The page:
He didn't necessarily see a leader in Lanning, as he did in other young prospects who were emerging, such as Healy and Rachael Haynes, both of whom had made their national debuts in the 12-18-month period before Lanning's.

But a century in her second ODI – which made her the youngest Australian to register three figures in an international – confirmed in McInnes' mind the generational batting talent he had on his hands.

"She peeled off a hundred against the Poms in Perth, and she just did it with ease," he says. "And even when she did that, she wasn't too fazed.

"I basically said, 'This kid's going to be something else'. And then what she did over the next few years reinforced that; the rate at which she scored, and the rate at which she scored big scores, we hadn't seen that. She just went to a different level."

Image Id: 19BF7D70AF8849EDB4550A1E4F3EE47B Image Caption: Lanning celebrates her maiden ODI hundred in January 2011 // Getty

Lanning needed just 35 ODIs to breeze past Clark's five ODI hundreds, then 16 more to race ahead of Karen Rolton with an Australian women's record ninth ODI century. For context, those two greats had required 89 and 118 innings respectively to reach their outstanding tallies. Here was a 24-year-old brusquely consigning them to history.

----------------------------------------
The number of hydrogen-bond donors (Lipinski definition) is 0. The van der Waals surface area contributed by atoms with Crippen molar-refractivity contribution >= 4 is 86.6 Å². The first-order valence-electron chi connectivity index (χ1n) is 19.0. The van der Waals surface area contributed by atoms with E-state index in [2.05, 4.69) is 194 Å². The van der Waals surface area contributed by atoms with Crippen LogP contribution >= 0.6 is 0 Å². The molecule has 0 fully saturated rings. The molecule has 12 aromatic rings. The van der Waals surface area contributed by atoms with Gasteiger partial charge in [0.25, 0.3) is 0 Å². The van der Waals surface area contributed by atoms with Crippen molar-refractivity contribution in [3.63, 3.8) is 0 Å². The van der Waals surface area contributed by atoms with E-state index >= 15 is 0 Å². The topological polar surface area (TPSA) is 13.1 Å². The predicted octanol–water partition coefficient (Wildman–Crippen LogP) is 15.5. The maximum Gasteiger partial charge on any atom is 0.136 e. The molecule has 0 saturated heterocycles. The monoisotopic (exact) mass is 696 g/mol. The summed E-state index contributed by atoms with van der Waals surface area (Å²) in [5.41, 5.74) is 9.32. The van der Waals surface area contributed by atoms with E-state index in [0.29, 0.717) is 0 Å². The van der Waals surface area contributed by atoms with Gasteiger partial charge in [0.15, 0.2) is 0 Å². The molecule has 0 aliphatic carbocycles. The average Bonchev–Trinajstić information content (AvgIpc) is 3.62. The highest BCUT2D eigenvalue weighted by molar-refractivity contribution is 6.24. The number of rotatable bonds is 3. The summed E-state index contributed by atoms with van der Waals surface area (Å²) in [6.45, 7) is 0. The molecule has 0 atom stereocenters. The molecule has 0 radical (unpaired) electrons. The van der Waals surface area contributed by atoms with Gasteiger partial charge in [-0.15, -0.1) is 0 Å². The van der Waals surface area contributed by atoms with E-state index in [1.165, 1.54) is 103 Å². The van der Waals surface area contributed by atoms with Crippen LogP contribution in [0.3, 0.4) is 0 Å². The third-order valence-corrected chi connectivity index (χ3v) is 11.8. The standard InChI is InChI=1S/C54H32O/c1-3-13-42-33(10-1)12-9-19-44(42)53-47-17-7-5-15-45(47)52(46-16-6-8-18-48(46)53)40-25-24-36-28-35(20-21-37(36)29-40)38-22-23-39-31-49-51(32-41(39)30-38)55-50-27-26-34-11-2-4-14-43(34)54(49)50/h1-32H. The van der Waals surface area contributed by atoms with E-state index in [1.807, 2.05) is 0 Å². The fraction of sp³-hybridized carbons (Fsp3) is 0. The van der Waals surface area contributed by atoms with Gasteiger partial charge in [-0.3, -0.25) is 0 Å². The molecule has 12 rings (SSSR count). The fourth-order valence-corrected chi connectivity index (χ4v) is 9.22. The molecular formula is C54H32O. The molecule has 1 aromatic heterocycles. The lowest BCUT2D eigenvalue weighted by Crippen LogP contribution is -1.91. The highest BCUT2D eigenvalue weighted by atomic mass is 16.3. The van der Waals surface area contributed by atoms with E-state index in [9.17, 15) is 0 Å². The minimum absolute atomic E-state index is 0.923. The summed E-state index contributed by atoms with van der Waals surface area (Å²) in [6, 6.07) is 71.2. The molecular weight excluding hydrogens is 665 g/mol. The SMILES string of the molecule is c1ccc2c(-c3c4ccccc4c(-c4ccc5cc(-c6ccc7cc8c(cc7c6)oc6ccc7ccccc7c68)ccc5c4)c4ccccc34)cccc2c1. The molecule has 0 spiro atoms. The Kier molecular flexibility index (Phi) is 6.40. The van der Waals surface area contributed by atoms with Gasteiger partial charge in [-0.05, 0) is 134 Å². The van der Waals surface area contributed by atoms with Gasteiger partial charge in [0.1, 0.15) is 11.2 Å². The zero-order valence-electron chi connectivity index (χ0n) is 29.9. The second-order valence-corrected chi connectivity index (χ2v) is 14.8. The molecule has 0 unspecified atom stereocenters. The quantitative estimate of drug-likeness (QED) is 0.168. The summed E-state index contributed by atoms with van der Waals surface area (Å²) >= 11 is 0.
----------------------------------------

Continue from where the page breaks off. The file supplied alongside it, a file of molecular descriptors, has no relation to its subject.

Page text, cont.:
"Those players are absolute legends of the game," adds McInnes, "and she just blew them away."

By that point Lanning was averaging above 50 and striking at 96.7, and inside six months later her 10th ODI hundred set a new benchmark in the women's game.

She was still to turn 25.

* * *

Australia great Lisa Sthalekar has two standout memories of a young Lanning. She was even moved to write about the second.

The first, though, was before Lanning had even entered her teens. Sthalekar was 25, and an Australia rep, though on this particular day at Drummoyne Oval, she was playing for Gordon, her Sydney first grade side, which happened to be a player short.

Lanning, 12 (yes, twelve), had been performing well in the lower grades and so, in scenes that might remind some of another batting wunderkind in Ricky Ponting, she was added to the team sheet.

"This little blondie," laughs Sthalekar. "I think she batted 11, didn't make any runs, but technically she looked good – she was just small. But there was enough there to think: Hang on, this kid's got something.

"Then her family moved to Victoria and I was still working in the high-performance department at Cricket New South Wales.

"So every time I'd go down there for the national championships, I'd see her and her parents, and she was always developing really well, so I wasn't surprised when she came into the Australian team."